Three Goddesses and the Next Great Tenor

Anyone not convinced that Chicago is a major player in the early music movement in the U.S. only needs to take a look at what is happening this weekend.  There is such an abundance of organizations and individuals specializing in the pre-Classical rep, that if you don’t plan carefully, you might miss something very special.

Following the success 2016’s inaugural Lenten Oratorio St. John the Baptist, Haymarket Opera Company presents Scarlatti’s Hagar and Ishmael in Exile.  Featured in the role of Hagar is mezzo-soprano Angela Young Smucker who has become a touchstone of high quality, historically informed performances including with the group she co-founded Third Coast Baroque.  Alessandro Scarlatti is a composer who is familiar to classically-trained singers through an anthology of romanticized baroque-era arias with piano accompaniment that are de riguer starter pieces.  Scarlatti’s operas and oratorios deserve full-scale exhuming as was been made evident by Haymarket’s delightful Gli Equivoci nel Sembiante.  The editor has given over full trust to the taste of Haymarket’s Artistic Director Craig Trompeter, especially if the material will be treated to Smucker’s truly deluxe tone quality and the heartfelt musicality with which she deploys it.  

The program notes for Haymarket’s Hagar and Ishmael trace the dedication of this oratorio to Queen Christina of Sweden. By coincidence, the pioneering ensemble The Newberry Consort continues its 30th anniversary season with a program detailing the musical history of the life of the eccentric Queen Christina. The Queen: Christina, The Girl King will include music by Lully, Carissimi, Corelli, and Cesti performed by a generous amount of continuo forces, violins, and early music royalty ­­– soprano Ellen Hargis. Many, if not all, of the early music specialists in Chicago have been influenced by the career of Hargis, either directly through her teaching, or by the path she and the Newberry Consort have forged –  both backward in scholarship and forward in performance practice.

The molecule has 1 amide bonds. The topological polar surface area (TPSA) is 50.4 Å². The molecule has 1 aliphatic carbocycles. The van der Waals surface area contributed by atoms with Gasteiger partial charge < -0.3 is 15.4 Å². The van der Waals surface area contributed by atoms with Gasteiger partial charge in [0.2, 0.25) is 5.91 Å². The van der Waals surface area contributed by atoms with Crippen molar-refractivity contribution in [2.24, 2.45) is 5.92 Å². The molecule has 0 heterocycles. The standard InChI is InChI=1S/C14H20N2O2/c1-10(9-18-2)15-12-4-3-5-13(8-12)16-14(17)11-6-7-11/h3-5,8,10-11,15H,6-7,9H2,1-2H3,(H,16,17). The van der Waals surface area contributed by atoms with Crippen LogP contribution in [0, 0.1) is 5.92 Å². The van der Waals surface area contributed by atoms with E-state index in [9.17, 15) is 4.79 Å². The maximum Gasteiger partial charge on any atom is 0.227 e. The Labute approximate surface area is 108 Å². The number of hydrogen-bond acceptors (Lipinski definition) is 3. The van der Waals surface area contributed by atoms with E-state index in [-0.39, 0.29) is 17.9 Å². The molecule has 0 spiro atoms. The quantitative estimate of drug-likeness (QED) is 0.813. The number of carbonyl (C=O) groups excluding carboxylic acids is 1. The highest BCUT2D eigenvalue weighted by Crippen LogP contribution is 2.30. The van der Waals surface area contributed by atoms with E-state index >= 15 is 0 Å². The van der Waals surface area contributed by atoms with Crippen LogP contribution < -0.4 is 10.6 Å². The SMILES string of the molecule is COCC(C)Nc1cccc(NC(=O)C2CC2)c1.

Sarah Gartshore’s Herodias in St. John the Baptist ranked as one of VAC’s top performances of 2016.  The Editor remembers her performance to be comprehensive and thrilling. Oak Park’s Handel Week Festival concludes with the oratorio Alexander’s Feast with Gartshore as the featured soprano soloist.

Meanwhile, in “new” music, the outstanding tenor Charles Castronovo is getting his heart broken literally and figuratively as Lensky in Lyric Opera’s Eugene Onegin.  This production ties a neat bow around a Lyric season that has been a gift to lovers of great singing in audience-friendly operas.  Castronovo will be remembered for having been one of the last voices we heard but also one of the best.

In “more new” music, an upstart organization comprised of mostly Northwestern University alums and students called Chamber Opera Initiative presents “4 Chamber Operas” on Friday in Wilmette. They offer a rare chance to experience Hin und Zurück by Paul Hindemith, Das Mahagonny Songspiel by Kurt Weill, L'Enlèvement d'Europe by Darius Milhaud, and The Princess and the Pea by Ernst Toch ­– and likely the only chance to hear them all on the same evening. 

And in “very new” music, those handsome blokes of Constellation Men’s Ensemble will be performing all new or recently composed works in their program on Saturday.  NOVA: New Music Series takes place in one of the intimate studios at the Fine Arts Building and includes three world premieres.